III. Geidorf
IV. Lend
V. Gries
VI. Jakomini
VII. Liebenau
VIII. St. Peter
IX. Waltendorf
X. Ries
XI. Maria Trost
XII. Andritz
XIII. Gösting
XVI. Eggenberg
XV. Wetzelsdorf
XVI. Straßgang
XVII. Puntigam


The districts are arranged spirally counterclockwise. Starting from the first district in an easterly direction, the spiral winds around the inner city for a quarter of a quarter . The first six core districts have grown historically, the remaining districts, formerly suburbs, were incorporated in 1938 in the course of the formation of Greater Graz . In 1988, Puntigam split from Straßgang.


Graz old town

The historic old town of Graz and its roof landscape were declared a UNESCO World Heritage Site in 1999 because of their perfect state of preservation and the visibility of the architectural development in the old town and expanded to "City of Graz - Historical Center and Eggenberg Castle" in 2010. This award is associated with the obligation to preserve the historical legacy with its building ensemble that has grown since the Gothic period and to harmoniously integrate new architecture. Most of Graz's sights are in the old town. This extends over the entire district of the inner city. There are also many historical buildings outside the old town, mainly in the districts of St. Leonhard (II.) and Geidorf (III.).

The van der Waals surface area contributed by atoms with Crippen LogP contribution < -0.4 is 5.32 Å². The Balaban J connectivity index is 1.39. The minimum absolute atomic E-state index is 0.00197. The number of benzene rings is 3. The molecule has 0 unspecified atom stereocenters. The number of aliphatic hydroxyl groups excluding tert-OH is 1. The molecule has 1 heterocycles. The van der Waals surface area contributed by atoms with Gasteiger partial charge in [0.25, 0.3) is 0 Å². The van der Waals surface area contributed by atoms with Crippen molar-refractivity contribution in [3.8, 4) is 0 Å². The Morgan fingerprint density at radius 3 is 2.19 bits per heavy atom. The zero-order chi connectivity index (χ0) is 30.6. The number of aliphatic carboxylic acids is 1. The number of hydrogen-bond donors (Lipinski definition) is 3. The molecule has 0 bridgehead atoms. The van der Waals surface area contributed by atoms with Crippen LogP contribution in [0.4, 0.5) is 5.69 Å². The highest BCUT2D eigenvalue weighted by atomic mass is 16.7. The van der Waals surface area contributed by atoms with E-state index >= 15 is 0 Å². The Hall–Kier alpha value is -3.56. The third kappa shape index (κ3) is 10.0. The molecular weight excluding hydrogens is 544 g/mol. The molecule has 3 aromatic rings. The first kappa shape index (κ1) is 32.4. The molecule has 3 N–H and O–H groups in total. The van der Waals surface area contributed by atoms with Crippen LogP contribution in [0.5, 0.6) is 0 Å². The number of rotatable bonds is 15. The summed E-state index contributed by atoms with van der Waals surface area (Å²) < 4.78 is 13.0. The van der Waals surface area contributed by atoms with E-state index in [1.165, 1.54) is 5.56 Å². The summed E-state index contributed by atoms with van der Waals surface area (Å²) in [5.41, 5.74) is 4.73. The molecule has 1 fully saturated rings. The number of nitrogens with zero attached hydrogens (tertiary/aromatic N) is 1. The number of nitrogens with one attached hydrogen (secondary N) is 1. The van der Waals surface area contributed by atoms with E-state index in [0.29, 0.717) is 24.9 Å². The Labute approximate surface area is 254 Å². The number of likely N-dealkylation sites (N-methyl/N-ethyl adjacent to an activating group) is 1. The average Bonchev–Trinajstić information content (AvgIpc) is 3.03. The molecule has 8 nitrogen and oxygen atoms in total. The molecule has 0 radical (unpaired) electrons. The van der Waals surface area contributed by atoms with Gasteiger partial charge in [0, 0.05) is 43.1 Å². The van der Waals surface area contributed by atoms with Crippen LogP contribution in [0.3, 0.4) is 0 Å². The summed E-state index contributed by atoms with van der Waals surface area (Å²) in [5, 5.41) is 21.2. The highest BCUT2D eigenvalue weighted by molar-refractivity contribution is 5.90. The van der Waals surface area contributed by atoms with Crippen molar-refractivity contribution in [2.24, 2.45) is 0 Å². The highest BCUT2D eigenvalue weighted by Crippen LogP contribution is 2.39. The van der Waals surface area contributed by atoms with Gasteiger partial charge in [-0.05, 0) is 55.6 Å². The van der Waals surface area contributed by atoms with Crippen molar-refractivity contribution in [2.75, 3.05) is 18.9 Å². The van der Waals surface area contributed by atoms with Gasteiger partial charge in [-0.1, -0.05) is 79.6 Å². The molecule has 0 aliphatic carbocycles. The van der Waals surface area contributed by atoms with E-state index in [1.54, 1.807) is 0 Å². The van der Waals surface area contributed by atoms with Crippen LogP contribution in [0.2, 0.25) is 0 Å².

Schlossberg and surroundings